Paul Peregal

 

paul Peregal

Bullies victoria harbour

40x40 " original on canvas


 

paul peregal

Ludgate Hill, London

36x30" original painting on canvas

St Mary le strand

30x36" original painting on canvas

 

 


 

paul peregal

Chateau Frontenac, Quebec City

48x36 original on canvas


 

paul peregal

Twilight Town, Jeffersonville Vt

48x36" original on canvas


 Paul Peregal attended the School of Art and Design at the Montreal Museum of Fine Arts under the directorship of the founding member, Arthur Lismer of the Group of Seven. Lismer was Peregal's colour theory instructor. 

          The artist has painted in Canada, the U.S., England, Denmark, Israel and France. His work figures prominently in collections throughout the world. 

          Peregal's subjects are generally people and landscapes. Chamber music and jazz are an integral part of the artist's painting process and have been a significant influence on his work. Peregal's jazz paintings are not solely depictions of jazz musicians, they are jazz – visual jazz. Their explosive energy is clear, spontaneous and emerges from his driven vitality within the space of an expanded present, externalizing the intense visceral and intellectual fermentation of his rich inner life. As with great jazz musicians, Peregal has perfected his technique and developed a unique style to the degree that it manifests itself unselfconsciously and serves as a platform for the creative moment. His images are painted with thick black strokes that melt and enliven the profusion of vibrant colour creating a kind of pulsating stained glass.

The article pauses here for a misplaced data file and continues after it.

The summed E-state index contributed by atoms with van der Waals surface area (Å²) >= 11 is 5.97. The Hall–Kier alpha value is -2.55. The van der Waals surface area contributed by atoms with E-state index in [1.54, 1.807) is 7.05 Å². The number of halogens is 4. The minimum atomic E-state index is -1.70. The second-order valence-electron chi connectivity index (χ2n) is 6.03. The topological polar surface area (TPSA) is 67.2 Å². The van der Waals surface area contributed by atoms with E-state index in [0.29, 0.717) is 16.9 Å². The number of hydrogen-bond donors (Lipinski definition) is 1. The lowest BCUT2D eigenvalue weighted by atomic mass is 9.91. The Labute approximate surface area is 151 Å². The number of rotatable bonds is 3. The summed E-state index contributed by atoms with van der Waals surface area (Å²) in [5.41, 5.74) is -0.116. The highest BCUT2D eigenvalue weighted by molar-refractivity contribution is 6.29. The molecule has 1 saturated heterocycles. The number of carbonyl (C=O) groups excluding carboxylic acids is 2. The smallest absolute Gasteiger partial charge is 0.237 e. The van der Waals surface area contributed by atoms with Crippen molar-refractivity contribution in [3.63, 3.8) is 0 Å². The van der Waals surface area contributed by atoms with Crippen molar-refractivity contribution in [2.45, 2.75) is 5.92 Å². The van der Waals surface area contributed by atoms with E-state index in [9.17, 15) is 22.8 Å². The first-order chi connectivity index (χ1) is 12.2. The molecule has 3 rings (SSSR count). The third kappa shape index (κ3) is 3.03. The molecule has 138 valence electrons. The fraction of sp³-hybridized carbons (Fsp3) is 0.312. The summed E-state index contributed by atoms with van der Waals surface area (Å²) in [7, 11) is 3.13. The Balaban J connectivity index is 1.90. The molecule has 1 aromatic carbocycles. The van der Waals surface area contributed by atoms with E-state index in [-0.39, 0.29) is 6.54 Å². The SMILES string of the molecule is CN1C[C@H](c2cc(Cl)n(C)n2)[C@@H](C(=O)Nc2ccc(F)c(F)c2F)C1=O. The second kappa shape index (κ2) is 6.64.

Peregal's formative years were inspired by the London School. Bacon, Sutherland, Freud, Auerbach, Kossoff, Kitaj and John Bratby threaded his evolving plastic tapestry bound by Kokoschka and Soutine. His roughened and melted portraits are strikingly disarming with an uncanny grasp of the vital essence ticking away deep within the subject's dissembled psyche. A few of the portraits include Leonard Cohen, Mstislav Rostropovich, John Mortimer and several paintings of Dylan Thomas. 

          Landscapes too, cannot remain a static recollection. Hills and houses throb and twist, bob and weave a tortuous humming existence. These, as with all of Peregal's works, are bold and vital statements celebrating a timeless humanity in the poetry of colour and form.